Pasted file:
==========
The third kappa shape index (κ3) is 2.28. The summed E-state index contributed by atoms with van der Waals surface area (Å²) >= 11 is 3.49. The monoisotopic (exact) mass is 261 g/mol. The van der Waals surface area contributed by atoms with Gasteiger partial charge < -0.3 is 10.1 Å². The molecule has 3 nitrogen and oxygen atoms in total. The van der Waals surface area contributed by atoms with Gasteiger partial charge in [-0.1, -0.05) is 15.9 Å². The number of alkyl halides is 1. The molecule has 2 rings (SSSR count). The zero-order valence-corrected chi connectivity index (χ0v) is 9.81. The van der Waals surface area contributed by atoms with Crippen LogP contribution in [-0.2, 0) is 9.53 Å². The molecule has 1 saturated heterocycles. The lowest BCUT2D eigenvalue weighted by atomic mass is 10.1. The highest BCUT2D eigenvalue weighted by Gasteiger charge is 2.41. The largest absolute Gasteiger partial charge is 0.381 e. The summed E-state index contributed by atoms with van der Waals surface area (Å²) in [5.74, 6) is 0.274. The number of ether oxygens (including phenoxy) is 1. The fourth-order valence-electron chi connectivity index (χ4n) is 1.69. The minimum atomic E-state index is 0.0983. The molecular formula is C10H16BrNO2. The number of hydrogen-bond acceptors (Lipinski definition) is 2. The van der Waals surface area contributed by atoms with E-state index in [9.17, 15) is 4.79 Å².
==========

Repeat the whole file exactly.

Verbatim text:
The third kappa shape index (κ3) is 2.28. The summed E-state index contributed by atoms with van der Waals surface area (Å²) >= 11 is 3.49. The monoisotopic (exact) mass is 261 g/mol. The van der Waals surface area contributed by atoms with Gasteiger partial charge < -0.3 is 10.1 Å². The molecule has 3 nitrogen and oxygen atoms in total. The van der Waals surface area contributed by atoms with Gasteiger partial charge in [-0.1, -0.05) is 15.9 Å². The number of alkyl halides is 1. The molecule has 2 rings (SSSR count). The zero-order valence-corrected chi connectivity index (χ0v) is 9.81. The van der Waals surface area contributed by atoms with Crippen LogP contribution in [-0.2, 0) is 9.53 Å². The molecule has 1 saturated heterocycles. The lowest BCUT2D eigenvalue weighted by atomic mass is 10.1. The highest BCUT2D eigenvalue weighted by Gasteiger charge is 2.41. The largest absolute Gasteiger partial charge is 0.381 e. The summed E-state index contributed by atoms with van der Waals surface area (Å²) in [5.74, 6) is 0.274. The number of ether oxygens (including phenoxy) is 1. The fourth-order valence-electron chi connectivity index (χ4n) is 1.69. The minimum atomic E-state index is 0.0983. The molecular formula is C10H16BrNO2. The number of hydrogen-bond acceptors (Lipinski definition) is 2. The van der Waals surface area contributed by atoms with E-state index in [9.17, 15) is 4.79 Å².